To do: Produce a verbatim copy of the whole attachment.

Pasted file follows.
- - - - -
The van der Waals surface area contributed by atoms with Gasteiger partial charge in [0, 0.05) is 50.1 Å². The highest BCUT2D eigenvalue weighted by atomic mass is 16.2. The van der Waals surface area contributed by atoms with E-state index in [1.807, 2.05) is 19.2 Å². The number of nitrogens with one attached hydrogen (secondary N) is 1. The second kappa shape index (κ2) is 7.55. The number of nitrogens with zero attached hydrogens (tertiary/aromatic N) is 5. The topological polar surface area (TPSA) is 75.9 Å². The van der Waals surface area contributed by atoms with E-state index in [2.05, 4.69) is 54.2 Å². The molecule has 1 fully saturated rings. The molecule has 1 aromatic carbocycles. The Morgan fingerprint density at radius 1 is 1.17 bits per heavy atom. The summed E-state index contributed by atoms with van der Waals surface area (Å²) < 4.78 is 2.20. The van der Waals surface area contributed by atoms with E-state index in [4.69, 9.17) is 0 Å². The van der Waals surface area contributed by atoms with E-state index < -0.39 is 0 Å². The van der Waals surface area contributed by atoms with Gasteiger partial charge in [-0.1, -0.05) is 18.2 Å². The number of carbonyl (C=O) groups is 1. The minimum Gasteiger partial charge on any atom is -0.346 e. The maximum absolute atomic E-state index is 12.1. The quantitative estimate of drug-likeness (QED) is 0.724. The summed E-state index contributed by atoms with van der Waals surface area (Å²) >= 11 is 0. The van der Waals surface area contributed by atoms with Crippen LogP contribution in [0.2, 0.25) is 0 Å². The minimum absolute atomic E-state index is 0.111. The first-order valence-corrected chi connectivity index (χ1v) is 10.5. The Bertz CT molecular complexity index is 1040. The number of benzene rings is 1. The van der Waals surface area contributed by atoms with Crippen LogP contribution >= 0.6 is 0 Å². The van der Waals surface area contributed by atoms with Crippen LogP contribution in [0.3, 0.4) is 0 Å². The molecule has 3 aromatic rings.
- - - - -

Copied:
The van der Waals surface area contributed by atoms with Gasteiger partial charge in [0, 0.05) is 50.1 Å². The highest BCUT2D eigenvalue weighted by atomic mass is 16.2. The van der Waals surface area contributed by atoms with E-state index in [1.807, 2.05) is 19.2 Å². The number of nitrogens with one attached hydrogen (secondary N) is 1. The second kappa shape index (κ2) is 7.55. The number of nitrogens with zero attached hydrogens (tertiary/aromatic N) is 5. The topological polar surface area (TPSA) is 75.9 Å². The van der Waals surface area contributed by atoms with E-state index in [2.05, 4.69) is 54.2 Å². The molecule has 1 fully saturated rings. The molecule has 1 aromatic carbocycles. The Morgan fingerprint density at radius 1 is 1.17 bits per heavy atom. The summed E-state index contributed by atoms with van der Waals surface area (Å²) < 4.78 is 2.20. The van der Waals surface area contributed by atoms with E-state index in [4.69, 9.17) is 0 Å². The van der Waals surface area contributed by atoms with E-state index < -0.39 is 0 Å². The van der Waals surface area contributed by atoms with Gasteiger partial charge in [-0.1, -0.05) is 18.2 Å². The number of carbonyl (C=O) groups is 1. The minimum Gasteiger partial charge on any atom is -0.346 e. The maximum absolute atomic E-state index is 12.1. The quantitative estimate of drug-likeness (QED) is 0.724. The summed E-state index contributed by atoms with van der Waals surface area (Å²) >= 11 is 0. The van der Waals surface area contributed by atoms with Crippen LogP contribution in [0.2, 0.25) is 0 Å². The minimum absolute atomic E-state index is 0.111. The first-order valence-corrected chi connectivity index (χ1v) is 10.5. The Bertz CT molecular complexity index is 1040. The number of benzene rings is 1. The van der Waals surface area contributed by atoms with Crippen LogP contribution >= 0.6 is 0 Å². The van der Waals surface area contributed by atoms with Crippen LogP contribution in [0.3, 0.4) is 0 Å². The molecule has 3 aromatic rings.